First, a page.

Thursday, July 8, 2010

Favorite Field Trip #1: Woodland Park Zoo

The girls were loaded down with loot that holiday season. They got cute designer dresses and toys and books and everything children could want and then some. My dad even bought them a tree-house slide for the playroom so they wouldn’t get bored on rainy days. That winter my family, Yuni and I began a running argument about the American tradition of giving presents. Chinese give gifts of money or solid gold jewelry to close relatives; the only non-valuable items they give are food items to more distant relatives and friends. My family wanted Christmas wish lists from all of us, and Yuni just asked for money. My family members wanted to give us something more “personal.” I kept trying to explain the cultural differences, but I was the daughter on one side and the wife on the other, so I was expected to whole-heartedly agree with both sides and convert the others. In the end, my family compromised by buying jigsaw puzzles or work shirts for Yuni to unwrap and then giving him gift certificates to hardware stores so he could purchase tools for his weekend jobs. After many years, my family understood the Chinese culture better and started giving us checks. By then, Yuni kind of liked opening presents and became nostalgic for having something to open. But that first year, he came home fuming that we had not gotten cash or anything to eat. I guess he felt that my family did not think him a close family member. I got sweatshirts and family passes to the zoo, the science center, the aquarium, and the children’s museum. The girls and I were all ready for spring.

Our apartment was right on the bus line. We went downstairs and walked a few yards to the bus stop. One adult fare took us all over. Ma Liu had made me an extra-long cloth carrier for the girls. When they were little, I took more wraps at the bottom; as they grew, they had less cloth holding them to me. The carrier was just a strip of checkered cloth that was several yards long. I looped it under the girl’s arms, swung her up on my back, crossed the ends in front with one short and one long, then I wrapped the long end around and around my waist under the girl’s rear making a sling for her to sit in. I tied off the ends in a knot, and she was secure. My grandma had given me a backpack for Christmas to take on our excursions. The carrier was always in the bottom of my pack, and whenever a girl got too tired to walk, I would put her on my back for a short nap. I couldn’t carry any one of them for too long because of my bad knee, but we managed.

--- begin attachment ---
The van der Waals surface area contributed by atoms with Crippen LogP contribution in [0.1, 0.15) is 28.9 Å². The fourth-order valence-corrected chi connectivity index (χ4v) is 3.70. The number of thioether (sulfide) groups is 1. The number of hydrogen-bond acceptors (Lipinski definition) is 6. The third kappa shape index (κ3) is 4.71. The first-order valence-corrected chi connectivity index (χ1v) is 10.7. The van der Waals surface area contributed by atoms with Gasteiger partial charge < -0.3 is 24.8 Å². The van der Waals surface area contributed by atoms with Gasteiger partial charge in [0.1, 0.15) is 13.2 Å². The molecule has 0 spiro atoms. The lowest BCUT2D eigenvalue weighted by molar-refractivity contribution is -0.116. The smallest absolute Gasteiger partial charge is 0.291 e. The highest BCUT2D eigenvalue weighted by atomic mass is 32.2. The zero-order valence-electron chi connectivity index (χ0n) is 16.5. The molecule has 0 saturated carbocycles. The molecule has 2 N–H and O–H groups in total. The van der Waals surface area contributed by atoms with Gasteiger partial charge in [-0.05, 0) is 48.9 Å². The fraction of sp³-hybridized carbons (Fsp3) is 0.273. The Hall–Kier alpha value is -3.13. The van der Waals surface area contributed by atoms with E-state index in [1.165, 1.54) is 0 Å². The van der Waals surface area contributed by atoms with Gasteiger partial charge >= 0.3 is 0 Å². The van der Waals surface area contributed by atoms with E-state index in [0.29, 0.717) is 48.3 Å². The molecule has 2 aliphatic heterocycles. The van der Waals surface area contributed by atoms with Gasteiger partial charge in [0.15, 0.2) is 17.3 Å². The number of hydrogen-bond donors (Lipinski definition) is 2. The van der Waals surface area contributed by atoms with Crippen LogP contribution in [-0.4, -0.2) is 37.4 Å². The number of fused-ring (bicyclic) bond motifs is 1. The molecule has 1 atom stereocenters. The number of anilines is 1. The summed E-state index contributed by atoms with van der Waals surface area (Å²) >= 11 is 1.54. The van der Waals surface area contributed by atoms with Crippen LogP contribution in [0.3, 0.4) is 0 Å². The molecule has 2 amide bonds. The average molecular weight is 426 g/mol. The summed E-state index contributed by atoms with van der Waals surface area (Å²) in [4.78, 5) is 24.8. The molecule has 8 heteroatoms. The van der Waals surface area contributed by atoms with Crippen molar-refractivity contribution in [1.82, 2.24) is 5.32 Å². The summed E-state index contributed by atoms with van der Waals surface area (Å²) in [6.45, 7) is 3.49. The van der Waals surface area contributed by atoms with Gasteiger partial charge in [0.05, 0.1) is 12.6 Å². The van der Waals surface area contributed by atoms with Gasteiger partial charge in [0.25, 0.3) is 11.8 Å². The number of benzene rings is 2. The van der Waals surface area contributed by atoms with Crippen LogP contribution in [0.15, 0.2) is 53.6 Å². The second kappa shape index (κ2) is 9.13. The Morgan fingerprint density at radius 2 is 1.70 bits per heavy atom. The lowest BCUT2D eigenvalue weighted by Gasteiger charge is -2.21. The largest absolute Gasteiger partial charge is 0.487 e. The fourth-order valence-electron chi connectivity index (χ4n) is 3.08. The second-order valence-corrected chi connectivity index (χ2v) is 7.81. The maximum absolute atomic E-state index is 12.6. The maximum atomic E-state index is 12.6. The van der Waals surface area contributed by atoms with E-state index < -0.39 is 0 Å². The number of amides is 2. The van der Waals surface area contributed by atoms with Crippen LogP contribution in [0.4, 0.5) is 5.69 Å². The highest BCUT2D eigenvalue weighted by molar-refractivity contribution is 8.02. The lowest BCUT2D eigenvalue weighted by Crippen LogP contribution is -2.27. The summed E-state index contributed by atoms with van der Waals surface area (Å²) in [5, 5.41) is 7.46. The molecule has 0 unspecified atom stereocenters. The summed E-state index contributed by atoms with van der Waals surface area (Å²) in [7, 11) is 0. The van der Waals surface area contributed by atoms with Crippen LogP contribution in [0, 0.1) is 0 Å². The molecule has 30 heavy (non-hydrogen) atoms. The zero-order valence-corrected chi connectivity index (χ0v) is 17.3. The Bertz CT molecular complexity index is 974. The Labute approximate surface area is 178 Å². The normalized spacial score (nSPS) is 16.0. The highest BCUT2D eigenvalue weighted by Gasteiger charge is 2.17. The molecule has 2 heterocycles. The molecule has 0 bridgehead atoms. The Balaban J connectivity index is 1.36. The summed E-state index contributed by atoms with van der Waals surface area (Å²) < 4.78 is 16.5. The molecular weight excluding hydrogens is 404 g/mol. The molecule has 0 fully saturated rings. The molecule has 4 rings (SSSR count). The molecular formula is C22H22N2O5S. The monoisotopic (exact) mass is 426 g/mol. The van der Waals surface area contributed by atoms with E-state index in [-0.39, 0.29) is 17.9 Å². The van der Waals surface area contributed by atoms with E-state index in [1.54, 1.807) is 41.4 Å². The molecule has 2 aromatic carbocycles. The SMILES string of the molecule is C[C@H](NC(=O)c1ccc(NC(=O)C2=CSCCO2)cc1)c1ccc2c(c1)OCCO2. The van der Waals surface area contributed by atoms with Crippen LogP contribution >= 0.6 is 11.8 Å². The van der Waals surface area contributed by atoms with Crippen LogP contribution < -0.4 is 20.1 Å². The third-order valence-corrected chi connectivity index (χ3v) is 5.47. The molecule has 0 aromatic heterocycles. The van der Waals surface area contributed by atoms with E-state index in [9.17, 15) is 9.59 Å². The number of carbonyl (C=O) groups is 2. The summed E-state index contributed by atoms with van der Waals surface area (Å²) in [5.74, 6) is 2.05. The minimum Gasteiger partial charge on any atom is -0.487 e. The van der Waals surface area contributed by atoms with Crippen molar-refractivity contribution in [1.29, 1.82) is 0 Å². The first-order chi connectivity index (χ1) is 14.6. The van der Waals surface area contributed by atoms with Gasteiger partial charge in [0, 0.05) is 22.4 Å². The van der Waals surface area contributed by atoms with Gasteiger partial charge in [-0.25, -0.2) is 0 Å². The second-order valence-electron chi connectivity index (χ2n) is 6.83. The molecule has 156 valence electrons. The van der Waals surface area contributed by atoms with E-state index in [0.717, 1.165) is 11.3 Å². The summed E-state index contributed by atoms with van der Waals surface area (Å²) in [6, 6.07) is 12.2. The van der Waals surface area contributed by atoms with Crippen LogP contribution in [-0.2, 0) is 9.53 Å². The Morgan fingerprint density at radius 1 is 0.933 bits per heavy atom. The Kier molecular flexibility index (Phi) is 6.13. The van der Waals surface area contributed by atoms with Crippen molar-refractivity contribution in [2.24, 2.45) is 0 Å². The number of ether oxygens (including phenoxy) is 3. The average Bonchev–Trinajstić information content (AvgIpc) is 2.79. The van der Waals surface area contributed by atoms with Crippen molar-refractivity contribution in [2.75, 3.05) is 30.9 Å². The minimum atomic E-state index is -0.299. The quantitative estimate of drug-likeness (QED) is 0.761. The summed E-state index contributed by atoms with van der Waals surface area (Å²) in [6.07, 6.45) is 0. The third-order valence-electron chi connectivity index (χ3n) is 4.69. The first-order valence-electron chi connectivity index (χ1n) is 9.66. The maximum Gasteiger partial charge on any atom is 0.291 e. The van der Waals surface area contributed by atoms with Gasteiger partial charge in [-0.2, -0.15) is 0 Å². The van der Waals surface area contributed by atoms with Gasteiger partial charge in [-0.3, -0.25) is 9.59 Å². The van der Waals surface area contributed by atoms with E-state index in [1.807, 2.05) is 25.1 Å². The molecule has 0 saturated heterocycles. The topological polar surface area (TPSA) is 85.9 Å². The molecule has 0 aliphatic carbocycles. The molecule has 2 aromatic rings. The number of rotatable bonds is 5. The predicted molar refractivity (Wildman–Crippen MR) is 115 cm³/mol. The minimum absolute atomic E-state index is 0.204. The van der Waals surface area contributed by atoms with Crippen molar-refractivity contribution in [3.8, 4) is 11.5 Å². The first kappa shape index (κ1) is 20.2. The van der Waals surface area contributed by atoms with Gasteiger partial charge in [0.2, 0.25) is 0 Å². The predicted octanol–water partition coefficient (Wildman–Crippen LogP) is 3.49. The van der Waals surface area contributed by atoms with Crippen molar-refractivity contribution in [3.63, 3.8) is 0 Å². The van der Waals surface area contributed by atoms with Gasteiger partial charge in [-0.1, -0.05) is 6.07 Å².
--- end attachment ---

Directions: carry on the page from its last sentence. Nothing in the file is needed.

One of our favorite places was the Woodland Park Zoo. It has natural-like habitats for its animals, and we would stand for hours in front of the cages watching the animals engaged in normal behaviors. The keepers there did their best to give the animals their food in ways that required them to forage like they would in the wild. The elephants had to walk through their pen to find bales of hay in the outside yard. The gorillas had to pick food off tree branches. On Thursdays, the keepers poured live fish in for the penguins, and they had to catch them. One of the perks of having membership cards was access to members-only classes. We got to go behind the scenes at the reptile house and the feline house. We learned about the elephants and different eco-zones. We also learned about raptors and alligators and many other exotic species.

The bus ride itself was an adventure. We would take the bus down into the International District and then transfer at Pioneer Square. Sometimes on the way back, if we had just missed the bus up the hill, we would walk around old town Seattle and visit the Klondike Gold Rush National Park Museum. (I think it’s the country’s smallest national park.) There is a trough in the museum where you can pan for gold and then put it back when you are done. The girls loved to play with it.

Many of Seattle’s homeless would congregate at the gazebo in Pioneer Square right near our bus stop. There I was with my three little racially mixed children, all of whom were under the age of three. A couple of times the panhandlers gave each of the kids money and said: “Listen to your mama. Stay in school. Don’t wind up on the streets like us.” They were all very nice to us. It was an interesting experience.

In general, our life was really fun. We didn’t have much money, but with the annual passes, we could go to interesting places several times a week for the cost of one adult bus fare. On the Saturdays that Yuni did not have work, he would drive us to one of our haunts, and the whole family would play.